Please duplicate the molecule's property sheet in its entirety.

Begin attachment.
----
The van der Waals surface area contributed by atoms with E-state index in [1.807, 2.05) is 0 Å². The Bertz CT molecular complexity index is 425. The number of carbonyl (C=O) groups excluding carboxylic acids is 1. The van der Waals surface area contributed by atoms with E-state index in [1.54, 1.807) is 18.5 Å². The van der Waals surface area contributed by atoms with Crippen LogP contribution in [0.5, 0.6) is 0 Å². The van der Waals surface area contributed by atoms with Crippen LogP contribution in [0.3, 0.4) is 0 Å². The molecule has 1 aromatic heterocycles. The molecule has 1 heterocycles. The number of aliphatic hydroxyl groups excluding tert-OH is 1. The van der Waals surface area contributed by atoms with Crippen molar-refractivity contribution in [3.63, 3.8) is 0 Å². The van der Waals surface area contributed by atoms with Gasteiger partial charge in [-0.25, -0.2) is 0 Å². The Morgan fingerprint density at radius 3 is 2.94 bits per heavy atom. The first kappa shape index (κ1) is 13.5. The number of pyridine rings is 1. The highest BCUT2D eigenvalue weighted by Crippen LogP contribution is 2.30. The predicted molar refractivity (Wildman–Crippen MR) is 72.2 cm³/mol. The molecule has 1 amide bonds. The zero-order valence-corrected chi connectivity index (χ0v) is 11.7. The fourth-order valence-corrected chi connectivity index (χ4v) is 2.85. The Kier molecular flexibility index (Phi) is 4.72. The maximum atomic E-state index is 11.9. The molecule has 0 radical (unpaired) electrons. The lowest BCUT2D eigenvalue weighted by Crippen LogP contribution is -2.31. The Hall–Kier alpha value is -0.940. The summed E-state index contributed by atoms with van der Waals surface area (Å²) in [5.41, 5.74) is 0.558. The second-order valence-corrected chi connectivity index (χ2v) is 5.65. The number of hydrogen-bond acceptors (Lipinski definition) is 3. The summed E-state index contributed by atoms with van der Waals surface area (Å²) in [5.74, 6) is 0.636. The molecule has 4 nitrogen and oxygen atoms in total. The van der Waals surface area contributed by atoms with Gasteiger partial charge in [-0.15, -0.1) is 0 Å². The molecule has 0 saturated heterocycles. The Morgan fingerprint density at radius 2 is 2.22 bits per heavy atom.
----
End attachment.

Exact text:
The van der Waals surface area contributed by atoms with E-state index in [1.807, 2.05) is 0 Å². The Bertz CT molecular complexity index is 425. The number of carbonyl (C=O) groups excluding carboxylic acids is 1. The van der Waals surface area contributed by atoms with E-state index in [1.54, 1.807) is 18.5 Å². The van der Waals surface area contributed by atoms with Crippen LogP contribution in [0.5, 0.6) is 0 Å². The van der Waals surface area contributed by atoms with Crippen LogP contribution in [0.3, 0.4) is 0 Å². The molecule has 1 aromatic heterocycles. The molecule has 1 heterocycles. The number of aliphatic hydroxyl groups excluding tert-OH is 1. The van der Waals surface area contributed by atoms with Crippen molar-refractivity contribution in [3.63, 3.8) is 0 Å². The van der Waals surface area contributed by atoms with Gasteiger partial charge in [-0.25, -0.2) is 0 Å². The Morgan fingerprint density at radius 3 is 2.94 bits per heavy atom. The first kappa shape index (κ1) is 13.5. The number of pyridine rings is 1. The highest BCUT2D eigenvalue weighted by Crippen LogP contribution is 2.30. The predicted molar refractivity (Wildman–Crippen MR) is 72.2 cm³/mol. The molecule has 1 amide bonds. The zero-order valence-corrected chi connectivity index (χ0v) is 11.7. The fourth-order valence-corrected chi connectivity index (χ4v) is 2.85. The Kier molecular flexibility index (Phi) is 4.72. The maximum atomic E-state index is 11.9. The molecule has 0 radical (unpaired) electrons. The lowest BCUT2D eigenvalue weighted by Crippen LogP contribution is -2.31. The Hall–Kier alpha value is -0.940. The summed E-state index contributed by atoms with van der Waals surface area (Å²) in [5.41, 5.74) is 0.558. The second-order valence-corrected chi connectivity index (χ2v) is 5.65. The number of hydrogen-bond acceptors (Lipinski definition) is 3. The summed E-state index contributed by atoms with van der Waals surface area (Å²) in [5.74, 6) is 0.636. The molecule has 4 nitrogen and oxygen atoms in total. The van der Waals surface area contributed by atoms with Gasteiger partial charge in [-0.15, -0.1) is 0 Å². The molecule has 0 saturated heterocycles. The Morgan fingerprint density at radius 2 is 2.22 bits per heavy atom.